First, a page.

World Cancer Day 2021: I am and I will

By Dr. Aditi Chaturvedi in Cancer Care / Oncology

Feb 05 , 2021 | 2 min read

Every year, 4th of February, is celebrated as ‘World Cancer Day; led by the Union for International Cancer Control (UICC) to create global awareness about cancer and its prevention, early diagnosis and treatment. This year’s theme is ‘I am and I will’ and it basically lays emphasis on every individual and his or her commitment to act in whatever capacity against cancer.

The rising cases of cancer across the globe means that it is no longer a disease far away for most of us. It is estimated that 10 million people die every year because of cancer- this is more than HIV/AIDS, malaria and tuberculosis combined. Every person, every family has been or is likely to be affected by this disease not necessarily directly but in some way whatsoever. We all know that one neighbour, colleague, family member, friend or acquaintance who has battled cancer or is battling cancer. So what can we do about it?

As healthcare professionals, especially us oncologists, the responsibility of treating cancer is just a part of our work. To combat this disease, we have to equip every person we meet or interact with more information, more awareness so that each one can do their bit for cancer.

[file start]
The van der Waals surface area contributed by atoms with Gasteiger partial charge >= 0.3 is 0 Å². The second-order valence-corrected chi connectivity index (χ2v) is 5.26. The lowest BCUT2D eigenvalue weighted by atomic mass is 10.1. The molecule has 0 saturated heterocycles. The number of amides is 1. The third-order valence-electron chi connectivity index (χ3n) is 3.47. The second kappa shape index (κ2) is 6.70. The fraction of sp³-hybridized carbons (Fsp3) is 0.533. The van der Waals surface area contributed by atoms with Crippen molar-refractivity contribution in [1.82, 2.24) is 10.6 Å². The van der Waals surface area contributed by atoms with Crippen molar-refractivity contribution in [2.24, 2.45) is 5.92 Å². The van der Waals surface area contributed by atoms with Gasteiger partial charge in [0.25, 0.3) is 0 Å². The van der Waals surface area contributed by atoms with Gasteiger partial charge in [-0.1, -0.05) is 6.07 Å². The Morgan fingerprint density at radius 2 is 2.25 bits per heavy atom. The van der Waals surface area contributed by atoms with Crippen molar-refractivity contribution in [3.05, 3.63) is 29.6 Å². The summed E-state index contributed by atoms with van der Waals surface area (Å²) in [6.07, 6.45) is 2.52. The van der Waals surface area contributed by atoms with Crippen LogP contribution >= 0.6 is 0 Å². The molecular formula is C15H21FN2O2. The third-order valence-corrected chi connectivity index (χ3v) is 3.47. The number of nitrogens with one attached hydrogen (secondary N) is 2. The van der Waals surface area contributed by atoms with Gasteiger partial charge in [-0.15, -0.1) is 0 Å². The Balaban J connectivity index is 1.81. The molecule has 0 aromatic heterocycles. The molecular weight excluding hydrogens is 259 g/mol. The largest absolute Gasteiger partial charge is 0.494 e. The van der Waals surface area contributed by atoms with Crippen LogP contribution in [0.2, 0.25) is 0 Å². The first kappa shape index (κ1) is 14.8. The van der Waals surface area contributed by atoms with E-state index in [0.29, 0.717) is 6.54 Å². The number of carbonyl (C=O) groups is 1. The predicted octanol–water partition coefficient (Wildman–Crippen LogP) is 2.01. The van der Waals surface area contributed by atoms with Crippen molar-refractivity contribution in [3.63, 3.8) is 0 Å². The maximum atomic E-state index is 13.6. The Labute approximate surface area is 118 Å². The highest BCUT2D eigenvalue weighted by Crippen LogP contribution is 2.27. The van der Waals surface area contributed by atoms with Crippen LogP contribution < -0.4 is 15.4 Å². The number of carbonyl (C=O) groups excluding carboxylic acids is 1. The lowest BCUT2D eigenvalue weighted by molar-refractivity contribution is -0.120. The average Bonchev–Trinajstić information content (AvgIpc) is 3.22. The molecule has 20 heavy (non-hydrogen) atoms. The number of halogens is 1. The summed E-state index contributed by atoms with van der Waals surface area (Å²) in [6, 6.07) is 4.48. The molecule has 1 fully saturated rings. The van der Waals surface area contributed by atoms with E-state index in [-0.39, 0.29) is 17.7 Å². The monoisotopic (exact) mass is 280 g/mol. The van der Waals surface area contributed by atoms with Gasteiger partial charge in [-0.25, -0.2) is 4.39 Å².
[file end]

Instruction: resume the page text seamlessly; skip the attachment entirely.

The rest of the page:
Atleast one third of cancer cases across the globe are preventable. That is a huge number when we think of it and the most interesting thing is cancer prevention doesn’t necessarily need huge investment. It is very simple:

  1. Stay away from tobacco
  2. Avoid or limit alcohol intake
  3. Balanced diet: Avoid junk and processed food
  4. Regular exercise
  5. Vaccination against HPV (cervical cancer) and Hepatitis B (liver cancer)

The second thing which each one of us needs to be aware of is how to detect cancer early? Again, it is not rocket science because the symptoms of cancer are like of many other diseases: it can be just a lump or bump somewhere, change in bowel habits, a mouth ulcer, bleeding between periods or after menopause: anything which is UNUSUAL and PERSISTENT beyond a few weeks. It is not necessary to have pain or loss of appetite or weight to suspect cancer. We need to remember this and reach out to a medical team for proper evaluation instead of ignoring any unexplained symptom. Regular tests like Pap smears and Mammograms for women above the age of 40 should also be considered.

If each of us remembers this and passes on this information to people around us, we would be doing our bit in this global combat against cancer. So join us in our pledge. I am an individual and I will do my bit in raising awareness against cancer.